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East Netherlands

15/04/2020

Radiology of the future – launch EU project


MedTech – Radiology of the future is all about smart and fast image processing. Research and entrepreneurship are needed to actually achieve this. That is why Thirona (Nijmegen), Quirem Medical (Deventer) and the Radboud UMC are working together in the Radiology of the Future project to make smart image analysis available to everyone. The initiative is sponsored by ERDF with €1.5 million in total, with a view to strengthen the economy of Gelderland and Overijssel.

Medical Imaging

Radiologist can see right through us with the help of various devices. They make pictures of our body without cutting it. Thanks to the pictures – also known as imaging – physicians are able to assess the health of our organs. But this assessment can be better, faster and more inventive, according to Thirona, Quirem and the Radboud university medical centre (Radboudumc). To make this happen, they have launched the Radiology of the Future project with the help of a €1.5 million grant from the European Regional Development Fund (ERDF).

Artificial Intelligence

Thirona, a Radboudumc spin-off, develops algorithms for the analysis of medical images. Director Eva van Rikxvoort:

“With those algorithms – a type of Artificial Intelligence or AI – medical images are analysed easier, more accurately and more effectively. It takes some time to develop an algorithm that functions just as well as the average physician, or even better. But when it does, it offers substantial advantages. For example, it reduces the work pressure of doctors and contributes to a faster and more accurate diagnosis for patients. At present, Thirona analyses CT scans of the lungs for hundreds of hospitals worldwide on a daily basis, especially for COPD patients. In this new project, we are going to develop new algorithms for cystic fibrosis and for oncology.”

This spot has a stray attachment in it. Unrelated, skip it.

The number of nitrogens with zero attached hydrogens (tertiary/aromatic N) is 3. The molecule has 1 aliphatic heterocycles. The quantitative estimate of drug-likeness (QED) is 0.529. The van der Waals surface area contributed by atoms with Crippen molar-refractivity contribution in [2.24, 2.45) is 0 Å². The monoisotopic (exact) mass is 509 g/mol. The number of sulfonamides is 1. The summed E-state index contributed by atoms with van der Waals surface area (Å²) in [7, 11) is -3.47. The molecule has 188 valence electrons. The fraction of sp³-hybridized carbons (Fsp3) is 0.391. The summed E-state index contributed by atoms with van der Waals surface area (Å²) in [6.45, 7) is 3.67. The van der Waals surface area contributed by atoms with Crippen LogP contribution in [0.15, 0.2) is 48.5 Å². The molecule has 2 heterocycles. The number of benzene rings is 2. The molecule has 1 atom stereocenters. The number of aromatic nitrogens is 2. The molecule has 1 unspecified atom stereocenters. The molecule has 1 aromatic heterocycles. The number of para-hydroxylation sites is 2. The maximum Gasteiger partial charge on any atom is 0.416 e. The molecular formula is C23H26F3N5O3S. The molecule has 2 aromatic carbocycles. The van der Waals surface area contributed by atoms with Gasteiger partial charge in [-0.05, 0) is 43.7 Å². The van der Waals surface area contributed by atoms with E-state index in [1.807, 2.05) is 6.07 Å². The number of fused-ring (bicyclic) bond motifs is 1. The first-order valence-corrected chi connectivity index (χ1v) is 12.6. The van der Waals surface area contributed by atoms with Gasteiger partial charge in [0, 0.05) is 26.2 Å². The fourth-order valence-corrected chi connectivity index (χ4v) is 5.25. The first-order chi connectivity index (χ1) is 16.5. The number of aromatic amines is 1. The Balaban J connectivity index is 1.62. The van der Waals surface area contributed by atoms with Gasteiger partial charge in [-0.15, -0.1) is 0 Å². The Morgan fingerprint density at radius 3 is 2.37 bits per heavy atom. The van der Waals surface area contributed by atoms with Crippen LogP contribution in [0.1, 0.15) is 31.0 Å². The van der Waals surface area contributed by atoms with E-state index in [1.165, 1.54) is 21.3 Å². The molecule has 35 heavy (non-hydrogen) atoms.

Precision Medicine

Quirem Medical, a spin-off of the UMC-Utrecht, produces small radioactive spheres (holmium microspheres) used mainly for treating patients with (metastatic) liver cancer. Director Jan Sigger:

“The spheres are injected into an artery and subsequently get stuck in the capillaries of the tumour. The tumour cells are killed by the local radiation from the inside. Imaging is essential for this treatment. To determine which patients are eligible, to follow the microspheres during the treatment and to determine the correct dose for each tumour. Imaging is indispensable in this form of precision medicine.”

Research and entrepreneurship

Professor of Medical Image Analysis Bram van Ginneken and medical biologist Frank Nijssen are involved in the Radboudumc project. “This is a good model for us to collaborate on.”, Van Ginneken says.

“We do our research here, and if the results are good, you can be certain that a company will do something with them. Unfortunately, that is not often the case. Moreover, we are all in the same region. A region where a lot is happening and where the interaction between research and entrepreneurship is well adjusted. The people trained in AI by us, used to by employed in other regions. Now, they go Thirona or Screenpoint Medical, another Radboudumc spin-off.” Nijsen has the same experience: “Technical medicine experts from the University of Twente like to work for us.”